The negative impact of lockdowns on toddlers and school-aged children has been much discussed. Research by the Education Endowment Foundation earlier this year showed that an increased number of four and five-year-olds needed help with language. Less contact with grandparents and friends, and the wearing of face coverings in public have left children less exposed to conversations and everyday experiences.
Sally Hogg, head of policy at Parent-Infant Foundation, says a frustrating perception endures that "babies just sit there in the bouncer for the first year and start responding to their environments later, so this hasn’t really affected them. Whereas we actually know that they are far more responsive to their environments than older children are, but you can’t see it there."
Babies’ brains double in size in the first year of life, says James Goodwin, director of the Brain Health Network and author of Supercharge Your Brain, and this extraordinary rate of development relies in part on social interaction.
"The early years are exceptionally important. You’ve got this environmentally thirsty, living entity inside the cranium, whose development is totally dependent on nutrition, social interaction and the great things in the environment."
During the pandemic, we have all been socially and environmentally starved. While babies have a lifetime to make up for this, development is not linear, says Goodwin: "It’s steeply curved. And you go through critical periods. Unless you learn certain things at certain times, it makes it that little bit more difficult for that development to occur."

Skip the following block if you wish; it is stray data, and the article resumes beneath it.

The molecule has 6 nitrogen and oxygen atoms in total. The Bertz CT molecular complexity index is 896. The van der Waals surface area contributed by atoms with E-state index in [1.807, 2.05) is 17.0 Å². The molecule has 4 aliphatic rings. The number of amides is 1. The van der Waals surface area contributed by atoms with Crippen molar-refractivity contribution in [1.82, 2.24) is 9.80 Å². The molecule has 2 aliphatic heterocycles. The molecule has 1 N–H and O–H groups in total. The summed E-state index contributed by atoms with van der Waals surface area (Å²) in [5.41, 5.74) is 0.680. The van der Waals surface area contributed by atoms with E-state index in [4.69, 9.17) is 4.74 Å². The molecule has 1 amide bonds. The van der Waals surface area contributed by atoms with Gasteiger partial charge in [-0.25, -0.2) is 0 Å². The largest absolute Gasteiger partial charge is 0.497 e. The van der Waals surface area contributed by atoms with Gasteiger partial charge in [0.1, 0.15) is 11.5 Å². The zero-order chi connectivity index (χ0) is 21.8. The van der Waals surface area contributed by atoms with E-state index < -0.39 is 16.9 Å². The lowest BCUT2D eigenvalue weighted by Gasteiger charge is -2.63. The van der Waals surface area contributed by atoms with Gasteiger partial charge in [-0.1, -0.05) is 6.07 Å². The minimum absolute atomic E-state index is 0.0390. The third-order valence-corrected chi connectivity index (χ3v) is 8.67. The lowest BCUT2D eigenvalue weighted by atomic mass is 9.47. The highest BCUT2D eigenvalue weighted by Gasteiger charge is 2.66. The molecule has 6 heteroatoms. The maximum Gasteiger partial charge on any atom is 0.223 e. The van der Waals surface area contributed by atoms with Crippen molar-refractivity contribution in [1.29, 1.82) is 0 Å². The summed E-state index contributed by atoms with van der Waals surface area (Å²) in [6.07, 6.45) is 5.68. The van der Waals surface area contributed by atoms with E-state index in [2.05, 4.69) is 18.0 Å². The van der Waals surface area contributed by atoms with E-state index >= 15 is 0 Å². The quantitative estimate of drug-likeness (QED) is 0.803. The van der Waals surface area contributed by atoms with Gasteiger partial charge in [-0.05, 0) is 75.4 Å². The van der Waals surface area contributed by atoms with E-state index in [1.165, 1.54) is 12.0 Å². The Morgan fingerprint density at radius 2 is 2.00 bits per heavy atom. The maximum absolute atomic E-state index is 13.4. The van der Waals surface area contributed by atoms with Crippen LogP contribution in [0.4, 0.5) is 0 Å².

Lockdown and the switch to home working have also brought some advantages for babies. In one study of 1,200 mothers in the UK, around 40 per cent said it had had a positive impact, bringing them privacy, more time and support from their partner, and having more time to focus on their baby, which made them more confident, and allowed them to breastfeed for longer.
Tim Peffers, whose son Oscar was born in July, says that, the sadness of grandparental separation aside, "it was probably a good thing, broadly, that we were forced to stay in and take it easy together." In normal circumstances, his commute would have meant he’d see Oscar for just an hour a day; instead, while working from home, he sees him repeatedly throughout the day.